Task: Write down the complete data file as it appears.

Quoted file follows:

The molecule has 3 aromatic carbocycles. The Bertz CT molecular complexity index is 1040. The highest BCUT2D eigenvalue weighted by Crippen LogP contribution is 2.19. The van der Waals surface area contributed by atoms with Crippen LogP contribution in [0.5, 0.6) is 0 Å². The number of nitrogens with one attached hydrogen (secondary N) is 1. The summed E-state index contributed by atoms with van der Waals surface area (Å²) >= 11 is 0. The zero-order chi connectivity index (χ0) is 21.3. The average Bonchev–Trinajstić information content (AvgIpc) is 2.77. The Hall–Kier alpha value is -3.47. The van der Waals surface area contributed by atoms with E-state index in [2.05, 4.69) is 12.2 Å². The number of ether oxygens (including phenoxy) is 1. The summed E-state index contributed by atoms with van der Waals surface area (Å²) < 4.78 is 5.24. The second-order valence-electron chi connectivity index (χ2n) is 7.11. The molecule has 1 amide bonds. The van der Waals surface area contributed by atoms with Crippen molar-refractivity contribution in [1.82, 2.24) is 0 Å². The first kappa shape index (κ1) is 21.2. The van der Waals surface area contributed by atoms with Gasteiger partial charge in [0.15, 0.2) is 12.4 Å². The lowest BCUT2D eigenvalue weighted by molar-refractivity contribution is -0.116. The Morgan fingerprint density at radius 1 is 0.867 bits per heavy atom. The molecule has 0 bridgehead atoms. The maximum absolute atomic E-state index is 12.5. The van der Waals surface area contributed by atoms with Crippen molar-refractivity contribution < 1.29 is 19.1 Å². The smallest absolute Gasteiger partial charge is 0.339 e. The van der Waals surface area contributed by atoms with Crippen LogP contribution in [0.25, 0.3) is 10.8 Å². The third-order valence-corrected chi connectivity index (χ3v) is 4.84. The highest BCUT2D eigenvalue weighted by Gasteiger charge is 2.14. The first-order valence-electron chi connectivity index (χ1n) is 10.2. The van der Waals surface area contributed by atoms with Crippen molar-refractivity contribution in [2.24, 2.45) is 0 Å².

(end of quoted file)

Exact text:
The molecule has 3 aromatic carbocycles. The Bertz CT molecular complexity index is 1040. The highest BCUT2D eigenvalue weighted by Crippen LogP contribution is 2.19. The van der Waals surface area contributed by atoms with Crippen LogP contribution in [0.5, 0.6) is 0 Å². The number of nitrogens with one attached hydrogen (secondary N) is 1. The summed E-state index contributed by atoms with van der Waals surface area (Å²) >= 11 is 0. The zero-order chi connectivity index (χ0) is 21.3. The average Bonchev–Trinajstić information content (AvgIpc) is 2.77. The Hall–Kier alpha value is -3.47. The van der Waals surface area contributed by atoms with E-state index in [2.05, 4.69) is 12.2 Å². The number of ether oxygens (including phenoxy) is 1. The summed E-state index contributed by atoms with van der Waals surface area (Å²) < 4.78 is 5.24. The second-order valence-electron chi connectivity index (χ2n) is 7.11. The molecule has 1 amide bonds. The van der Waals surface area contributed by atoms with Crippen molar-refractivity contribution in [1.82, 2.24) is 0 Å². The first kappa shape index (κ1) is 21.2. The van der Waals surface area contributed by atoms with Gasteiger partial charge in [0.15, 0.2) is 12.4 Å². The lowest BCUT2D eigenvalue weighted by molar-refractivity contribution is -0.116. The Morgan fingerprint density at radius 1 is 0.867 bits per heavy atom. The molecule has 0 bridgehead atoms. The maximum absolute atomic E-state index is 12.5. The van der Waals surface area contributed by atoms with Crippen molar-refractivity contribution < 1.29 is 19.1 Å². The smallest absolute Gasteiger partial charge is 0.339 e. The van der Waals surface area contributed by atoms with Crippen LogP contribution in [0.25, 0.3) is 10.8 Å². The third-order valence-corrected chi connectivity index (χ3v) is 4.84. The highest BCUT2D eigenvalue weighted by Gasteiger charge is 2.14. The first-order valence-electron chi connectivity index (χ1n) is 10.2. The van der Waals surface area contributed by atoms with Crippen molar-refractivity contribution in [2.24, 2.45) is 0 Å².